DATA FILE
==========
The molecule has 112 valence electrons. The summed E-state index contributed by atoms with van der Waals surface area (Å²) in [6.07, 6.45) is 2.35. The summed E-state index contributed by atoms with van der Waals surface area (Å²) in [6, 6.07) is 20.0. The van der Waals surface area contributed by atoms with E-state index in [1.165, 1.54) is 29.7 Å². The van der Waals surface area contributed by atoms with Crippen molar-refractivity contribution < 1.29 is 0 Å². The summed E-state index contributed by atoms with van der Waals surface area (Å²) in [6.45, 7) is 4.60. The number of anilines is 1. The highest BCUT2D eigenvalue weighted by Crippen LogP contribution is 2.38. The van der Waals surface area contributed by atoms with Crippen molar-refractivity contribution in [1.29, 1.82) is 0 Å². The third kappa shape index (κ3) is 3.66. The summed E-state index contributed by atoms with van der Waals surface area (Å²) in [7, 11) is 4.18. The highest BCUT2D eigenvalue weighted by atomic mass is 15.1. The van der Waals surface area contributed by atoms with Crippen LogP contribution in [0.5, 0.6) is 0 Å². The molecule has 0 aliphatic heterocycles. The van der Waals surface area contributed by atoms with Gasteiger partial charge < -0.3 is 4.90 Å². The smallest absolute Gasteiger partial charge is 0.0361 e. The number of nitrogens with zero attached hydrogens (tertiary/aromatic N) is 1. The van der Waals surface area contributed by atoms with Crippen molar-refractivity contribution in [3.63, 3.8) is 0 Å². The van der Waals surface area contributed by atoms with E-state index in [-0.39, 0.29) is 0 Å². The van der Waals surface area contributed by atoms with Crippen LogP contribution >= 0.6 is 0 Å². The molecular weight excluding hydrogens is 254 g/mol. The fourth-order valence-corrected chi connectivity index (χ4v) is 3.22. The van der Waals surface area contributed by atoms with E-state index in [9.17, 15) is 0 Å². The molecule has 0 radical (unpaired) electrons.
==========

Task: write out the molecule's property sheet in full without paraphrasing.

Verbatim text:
The molecule has 112 valence electrons. The summed E-state index contributed by atoms with van der Waals surface area (Å²) in [6.07, 6.45) is 2.35. The summed E-state index contributed by atoms with van der Waals surface area (Å²) in [6, 6.07) is 20.0. The van der Waals surface area contributed by atoms with E-state index in [1.165, 1.54) is 29.7 Å². The van der Waals surface area contributed by atoms with Crippen molar-refractivity contribution < 1.29 is 0 Å². The summed E-state index contributed by atoms with van der Waals surface area (Å²) in [6.45, 7) is 4.60. The number of anilines is 1. The highest BCUT2D eigenvalue weighted by Crippen LogP contribution is 2.38. The van der Waals surface area contributed by atoms with Crippen molar-refractivity contribution in [1.29, 1.82) is 0 Å². The third kappa shape index (κ3) is 3.66. The summed E-state index contributed by atoms with van der Waals surface area (Å²) in [7, 11) is 4.18. The highest BCUT2D eigenvalue weighted by atomic mass is 15.1. The van der Waals surface area contributed by atoms with Crippen LogP contribution in [0.5, 0.6) is 0 Å². The molecule has 0 aliphatic heterocycles. The van der Waals surface area contributed by atoms with Gasteiger partial charge < -0.3 is 4.90 Å². The smallest absolute Gasteiger partial charge is 0.0361 e. The number of nitrogens with zero attached hydrogens (tertiary/aromatic N) is 1. The van der Waals surface area contributed by atoms with Crippen molar-refractivity contribution in [3.63, 3.8) is 0 Å². The van der Waals surface area contributed by atoms with E-state index in [-0.39, 0.29) is 0 Å². The van der Waals surface area contributed by atoms with Crippen LogP contribution >= 0.6 is 0 Å². The molecular weight excluding hydrogens is 254 g/mol. The fourth-order valence-corrected chi connectivity index (χ4v) is 3.22. The van der Waals surface area contributed by atoms with E-state index in [9.17, 15) is 0 Å². The molecule has 0 radical (unpaired) electrons.